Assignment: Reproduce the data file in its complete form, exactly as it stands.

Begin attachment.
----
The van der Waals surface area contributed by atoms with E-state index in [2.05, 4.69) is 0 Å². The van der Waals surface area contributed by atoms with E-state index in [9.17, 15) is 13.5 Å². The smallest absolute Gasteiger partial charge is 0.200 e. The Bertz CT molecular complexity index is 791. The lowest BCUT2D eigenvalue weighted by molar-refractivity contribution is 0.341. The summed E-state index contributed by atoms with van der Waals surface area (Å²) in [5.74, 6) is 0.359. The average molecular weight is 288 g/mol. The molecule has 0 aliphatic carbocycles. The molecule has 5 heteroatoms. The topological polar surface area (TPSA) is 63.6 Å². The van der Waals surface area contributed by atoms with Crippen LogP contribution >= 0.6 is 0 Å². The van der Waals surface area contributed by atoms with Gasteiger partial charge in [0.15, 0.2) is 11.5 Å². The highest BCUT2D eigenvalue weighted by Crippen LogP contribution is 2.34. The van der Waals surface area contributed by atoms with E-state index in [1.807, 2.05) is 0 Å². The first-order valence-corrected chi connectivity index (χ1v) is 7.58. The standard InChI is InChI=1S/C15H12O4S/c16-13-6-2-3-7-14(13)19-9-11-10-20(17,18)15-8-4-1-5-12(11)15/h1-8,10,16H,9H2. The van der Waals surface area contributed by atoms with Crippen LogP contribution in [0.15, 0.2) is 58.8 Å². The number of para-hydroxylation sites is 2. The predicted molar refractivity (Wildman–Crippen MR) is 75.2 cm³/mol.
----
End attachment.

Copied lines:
The van der Waals surface area contributed by atoms with E-state index in [2.05, 4.69) is 0 Å². The van der Waals surface area contributed by atoms with E-state index in [9.17, 15) is 13.5 Å². The smallest absolute Gasteiger partial charge is 0.200 e. The Bertz CT molecular complexity index is 791. The lowest BCUT2D eigenvalue weighted by molar-refractivity contribution is 0.341. The summed E-state index contributed by atoms with van der Waals surface area (Å²) in [5.74, 6) is 0.359. The average molecular weight is 288 g/mol. The molecule has 0 aliphatic carbocycles. The molecule has 5 heteroatoms. The topological polar surface area (TPSA) is 63.6 Å². The van der Waals surface area contributed by atoms with Crippen LogP contribution >= 0.6 is 0 Å². The van der Waals surface area contributed by atoms with Gasteiger partial charge in [0.15, 0.2) is 11.5 Å². The highest BCUT2D eigenvalue weighted by Crippen LogP contribution is 2.34. The van der Waals surface area contributed by atoms with E-state index in [1.807, 2.05) is 0 Å². The first-order valence-corrected chi connectivity index (χ1v) is 7.58. The standard InChI is InChI=1S/C15H12O4S/c16-13-6-2-3-7-14(13)19-9-11-10-20(17,18)15-8-4-1-5-12(11)15/h1-8,10,16H,9H2. The van der Waals surface area contributed by atoms with Crippen LogP contribution in [0.15, 0.2) is 58.8 Å². The number of para-hydroxylation sites is 2. The predicted molar refractivity (Wildman–Crippen MR) is 75.2 cm³/mol.